]) when exposures were initiated in this study, the pores have diameters 0.5–0.7 µM [35
], much larger than the chemicals tested, though small enough to prohibit diffusion of large polymers or agglomerated nanomaterials [36
]. This may explain the decreased bioactivity of multi-walled carbon nanotubes toward chorion-intact embryos.
This study illustrates that chorion status can significantly affect a chemical or nanomaterial’s bioactivity, and that, for traditional small molecules, the effect is more complex than simple size exclusion. The exact mechanism is unknown and likely different for each substance, as indicated by increased bioactivity for some chemicals and decreased bioactivity for others with intact chorions.
Some evidence suggests the chorion pores increase in size throughout development, potentially altering chemical uptake at critical developmental periods [38
]. Others suggest that the plasma membrane and syncytial layers between the developing embryo and the chorion may play a role in reducing the uptake of chemical agents into embryo tissue [39
]. Many chemicals have also been shown to affect hatching ability, including 2,3,7,8-tetrachlorodibenzo-p
-dioxin (TCDD), benzene [40
], trichloroethylene [41
], and diethylnitrosamine [42
], potentially by weakening or paralyzing the fish, or by prohibiting the production of choriolytic enzymes naturally produced to degrade the chorion. This delay or inhibition of hatching could explain malformations later in development for some compounds. In this study, abamectin altered hatching, with 79.4% of viable larvae still in their chorions at 120 hpf at 1 µM (Figure 5
). The hatching rate was measured at 120 hpf by visual observation of live larvae remaining inside an intact chorion. No other test agents induced hatching failure at 120 hpf. Multiple mechanisms of chemical protection by the chorion are likely operant, as might be expected from an evolutionarily costly but successful adaptation. As this study shows, its presence can affect the calculated concentration response profile.
3.2. Effect of Light Status on Bioactivity
Some laboratories have expressed concern about the need to conduct chemical exposures under a light:dark (LD) cycle [21
] to maintain circadian rhythms during embryonic development. The circadian clock in zebrafish is linked to cell cycle regulation, locomotor activity, and xenobiotic metabolism [43
]. In zebrafish, the retina, pineal gland, and many peripheral tissues maintain rhythmic cycles of gene expression and cell proliferation concordant with the LD cycle of their environment. In constant darkness, these tissues maintain their cyclical pattern independently of one another but require light stimulus to synchronize the expression oscillations of these tissues to the environmental light cycle [47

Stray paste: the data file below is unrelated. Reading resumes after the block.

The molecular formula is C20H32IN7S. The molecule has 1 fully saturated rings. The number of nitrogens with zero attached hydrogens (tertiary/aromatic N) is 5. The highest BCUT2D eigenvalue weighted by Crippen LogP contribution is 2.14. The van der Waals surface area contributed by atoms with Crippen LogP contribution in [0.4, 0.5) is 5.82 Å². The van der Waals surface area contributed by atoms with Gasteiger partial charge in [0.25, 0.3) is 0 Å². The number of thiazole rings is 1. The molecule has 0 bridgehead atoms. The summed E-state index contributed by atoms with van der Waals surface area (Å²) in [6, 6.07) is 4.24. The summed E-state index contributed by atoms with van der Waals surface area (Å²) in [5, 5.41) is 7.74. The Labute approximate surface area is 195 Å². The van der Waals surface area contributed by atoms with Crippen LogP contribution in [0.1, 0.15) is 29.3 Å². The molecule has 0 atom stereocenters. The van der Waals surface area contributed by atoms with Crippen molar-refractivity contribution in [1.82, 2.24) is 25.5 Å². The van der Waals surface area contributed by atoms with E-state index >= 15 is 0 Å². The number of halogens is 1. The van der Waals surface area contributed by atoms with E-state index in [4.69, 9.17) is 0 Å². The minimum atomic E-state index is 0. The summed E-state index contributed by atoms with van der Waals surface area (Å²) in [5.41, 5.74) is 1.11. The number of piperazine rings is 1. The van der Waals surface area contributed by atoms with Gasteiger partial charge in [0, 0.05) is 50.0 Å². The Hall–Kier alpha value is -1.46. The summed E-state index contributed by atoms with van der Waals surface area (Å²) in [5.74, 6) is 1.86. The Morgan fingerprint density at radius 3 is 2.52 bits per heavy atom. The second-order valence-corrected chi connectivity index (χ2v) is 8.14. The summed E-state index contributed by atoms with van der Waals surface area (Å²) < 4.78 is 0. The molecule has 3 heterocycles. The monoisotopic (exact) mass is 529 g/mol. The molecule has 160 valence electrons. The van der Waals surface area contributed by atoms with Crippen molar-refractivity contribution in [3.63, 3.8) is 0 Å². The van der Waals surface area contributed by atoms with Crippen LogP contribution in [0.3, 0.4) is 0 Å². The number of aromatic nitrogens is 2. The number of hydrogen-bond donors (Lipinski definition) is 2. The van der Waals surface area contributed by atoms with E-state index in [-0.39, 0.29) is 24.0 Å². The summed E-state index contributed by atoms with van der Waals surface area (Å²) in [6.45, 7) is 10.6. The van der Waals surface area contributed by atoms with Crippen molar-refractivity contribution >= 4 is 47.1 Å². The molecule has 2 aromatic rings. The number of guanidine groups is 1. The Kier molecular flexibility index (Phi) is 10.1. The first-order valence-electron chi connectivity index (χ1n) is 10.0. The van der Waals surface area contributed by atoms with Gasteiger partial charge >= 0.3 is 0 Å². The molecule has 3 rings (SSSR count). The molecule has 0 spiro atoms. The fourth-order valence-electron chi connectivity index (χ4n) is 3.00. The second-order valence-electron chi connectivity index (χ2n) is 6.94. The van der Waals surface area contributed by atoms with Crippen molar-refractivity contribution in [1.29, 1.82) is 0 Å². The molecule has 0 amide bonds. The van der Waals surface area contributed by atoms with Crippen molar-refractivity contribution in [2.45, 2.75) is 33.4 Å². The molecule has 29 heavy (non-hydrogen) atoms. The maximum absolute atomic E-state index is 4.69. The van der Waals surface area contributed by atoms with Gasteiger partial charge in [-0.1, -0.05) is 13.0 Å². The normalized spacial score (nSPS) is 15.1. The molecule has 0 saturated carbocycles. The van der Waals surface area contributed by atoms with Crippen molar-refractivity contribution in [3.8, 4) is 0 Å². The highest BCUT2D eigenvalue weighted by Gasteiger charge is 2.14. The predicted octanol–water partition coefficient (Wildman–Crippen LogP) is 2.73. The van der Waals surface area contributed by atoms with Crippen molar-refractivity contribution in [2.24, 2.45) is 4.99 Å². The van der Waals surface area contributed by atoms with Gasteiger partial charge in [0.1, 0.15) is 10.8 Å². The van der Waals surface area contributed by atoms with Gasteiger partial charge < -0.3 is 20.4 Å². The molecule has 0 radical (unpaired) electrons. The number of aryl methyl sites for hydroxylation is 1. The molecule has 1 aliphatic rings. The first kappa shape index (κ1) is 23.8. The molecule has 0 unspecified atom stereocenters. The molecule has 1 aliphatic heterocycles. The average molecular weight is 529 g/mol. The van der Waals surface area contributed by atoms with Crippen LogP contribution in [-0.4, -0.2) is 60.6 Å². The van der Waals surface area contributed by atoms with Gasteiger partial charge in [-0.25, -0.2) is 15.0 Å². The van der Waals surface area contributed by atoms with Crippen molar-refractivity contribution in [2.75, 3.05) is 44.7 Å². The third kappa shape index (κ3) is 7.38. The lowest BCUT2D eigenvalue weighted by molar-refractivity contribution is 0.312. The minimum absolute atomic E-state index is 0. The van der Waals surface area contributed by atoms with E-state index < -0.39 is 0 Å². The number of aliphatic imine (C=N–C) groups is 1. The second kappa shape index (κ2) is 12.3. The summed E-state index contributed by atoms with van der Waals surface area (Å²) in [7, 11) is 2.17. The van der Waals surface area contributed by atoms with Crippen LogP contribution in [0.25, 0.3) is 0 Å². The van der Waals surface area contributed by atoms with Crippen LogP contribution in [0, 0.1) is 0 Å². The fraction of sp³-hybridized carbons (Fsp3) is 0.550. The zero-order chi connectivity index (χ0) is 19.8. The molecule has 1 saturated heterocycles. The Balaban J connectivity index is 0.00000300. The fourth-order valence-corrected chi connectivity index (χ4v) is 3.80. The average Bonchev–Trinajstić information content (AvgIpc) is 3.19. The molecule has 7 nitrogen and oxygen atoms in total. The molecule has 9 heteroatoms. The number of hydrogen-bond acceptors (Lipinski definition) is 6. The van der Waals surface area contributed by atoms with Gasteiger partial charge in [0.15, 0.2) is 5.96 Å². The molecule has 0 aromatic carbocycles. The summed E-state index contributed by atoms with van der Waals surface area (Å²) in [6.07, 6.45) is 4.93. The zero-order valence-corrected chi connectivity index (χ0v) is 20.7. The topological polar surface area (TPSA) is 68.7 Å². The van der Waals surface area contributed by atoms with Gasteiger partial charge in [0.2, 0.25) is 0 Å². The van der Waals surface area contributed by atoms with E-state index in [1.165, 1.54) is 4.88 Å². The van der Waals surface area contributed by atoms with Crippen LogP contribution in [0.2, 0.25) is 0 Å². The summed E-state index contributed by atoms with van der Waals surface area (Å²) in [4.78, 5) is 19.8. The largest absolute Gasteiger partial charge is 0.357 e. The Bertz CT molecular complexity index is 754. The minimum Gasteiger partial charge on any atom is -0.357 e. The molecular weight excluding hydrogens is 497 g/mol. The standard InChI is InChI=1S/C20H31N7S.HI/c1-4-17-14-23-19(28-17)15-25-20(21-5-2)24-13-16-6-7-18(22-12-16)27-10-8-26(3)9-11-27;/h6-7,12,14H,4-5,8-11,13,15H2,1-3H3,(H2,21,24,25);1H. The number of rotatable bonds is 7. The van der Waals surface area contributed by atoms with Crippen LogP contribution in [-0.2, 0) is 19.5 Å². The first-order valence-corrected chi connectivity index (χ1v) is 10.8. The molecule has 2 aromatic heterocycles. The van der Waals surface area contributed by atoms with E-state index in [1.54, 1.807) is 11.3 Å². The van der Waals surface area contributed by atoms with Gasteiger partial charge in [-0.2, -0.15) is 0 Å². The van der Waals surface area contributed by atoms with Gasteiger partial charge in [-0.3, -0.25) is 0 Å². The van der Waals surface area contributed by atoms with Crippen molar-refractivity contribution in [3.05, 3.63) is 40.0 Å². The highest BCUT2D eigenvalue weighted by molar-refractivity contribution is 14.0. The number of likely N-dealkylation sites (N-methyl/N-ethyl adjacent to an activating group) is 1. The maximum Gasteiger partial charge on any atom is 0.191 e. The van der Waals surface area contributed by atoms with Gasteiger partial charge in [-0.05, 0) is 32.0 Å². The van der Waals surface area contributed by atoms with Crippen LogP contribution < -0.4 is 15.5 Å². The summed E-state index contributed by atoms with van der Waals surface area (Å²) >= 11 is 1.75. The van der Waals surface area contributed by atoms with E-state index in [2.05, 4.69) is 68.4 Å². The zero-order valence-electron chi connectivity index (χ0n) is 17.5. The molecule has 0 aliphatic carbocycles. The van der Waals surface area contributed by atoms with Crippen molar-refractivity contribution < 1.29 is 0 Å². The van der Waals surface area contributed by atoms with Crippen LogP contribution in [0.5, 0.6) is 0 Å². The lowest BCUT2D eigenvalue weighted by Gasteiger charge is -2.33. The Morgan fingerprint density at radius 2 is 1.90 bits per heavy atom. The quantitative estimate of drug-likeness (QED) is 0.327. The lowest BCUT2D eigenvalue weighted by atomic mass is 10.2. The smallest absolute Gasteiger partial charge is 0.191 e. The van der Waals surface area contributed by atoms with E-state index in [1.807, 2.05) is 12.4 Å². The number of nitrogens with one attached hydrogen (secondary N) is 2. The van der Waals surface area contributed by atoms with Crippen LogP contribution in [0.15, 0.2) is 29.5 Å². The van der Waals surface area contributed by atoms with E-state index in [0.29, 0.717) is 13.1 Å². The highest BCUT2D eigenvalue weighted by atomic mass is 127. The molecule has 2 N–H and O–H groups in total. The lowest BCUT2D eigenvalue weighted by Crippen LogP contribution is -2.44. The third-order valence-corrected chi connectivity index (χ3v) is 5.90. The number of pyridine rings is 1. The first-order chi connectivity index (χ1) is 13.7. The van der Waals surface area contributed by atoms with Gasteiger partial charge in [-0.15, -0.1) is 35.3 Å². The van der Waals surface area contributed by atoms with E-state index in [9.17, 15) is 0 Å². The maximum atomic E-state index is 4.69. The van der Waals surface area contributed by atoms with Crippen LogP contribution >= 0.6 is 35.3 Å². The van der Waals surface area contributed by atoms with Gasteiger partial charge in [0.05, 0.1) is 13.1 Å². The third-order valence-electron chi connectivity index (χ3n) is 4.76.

]. While light exposure is necessary to synchronize circadian rhythms in zebrafish, a constant LD cycle may not be required to maintain them. Carr and Whitmore demonstrated that a single light pulse can trigger the synchronization of cellular clocks for several days [49
In this study, chemical exposures under a 14 h light: 10 h dark cycle potentiated the incidence of morphological effects associated with abamectin and chlorpyrifos and inhibited the incidence of morphological effects associated with permethrin. The profiles of specific morphological effects for each chemical were not greatly altered under a LD cycle as compared to the standard (dark) exposure condition, though the concentration eliciting a response was altered for some endpoints under this treatment. See Figure S1
for concentration–response data for each individual endpoint. Larval photomotor response was altered under this condition for chlorpyrifos by eliminating hyperactivity in the D phase, for pyrene by eliminating hypoactivity in the D phase, and for MWCNTs by inducing hyperactivity in the D phase (Figure 4
Chemical photodegradation of labile compounds could be accelerated when using light:dark cycling during screening, which could confound data interpretation. If a chemical rapidly degrades to less toxic intermediates due to co-exposure with light, its bioactivity may be underestimated. Alternatively, if the photo intermediates are more bioactive than the parent compound, its bioactivity may be overestimated. In this study, the incidence of morphological effects was altered for abamectin, chlorpyrifos, and permethrin, all of which are known to be photolabile. Specifically, the EC50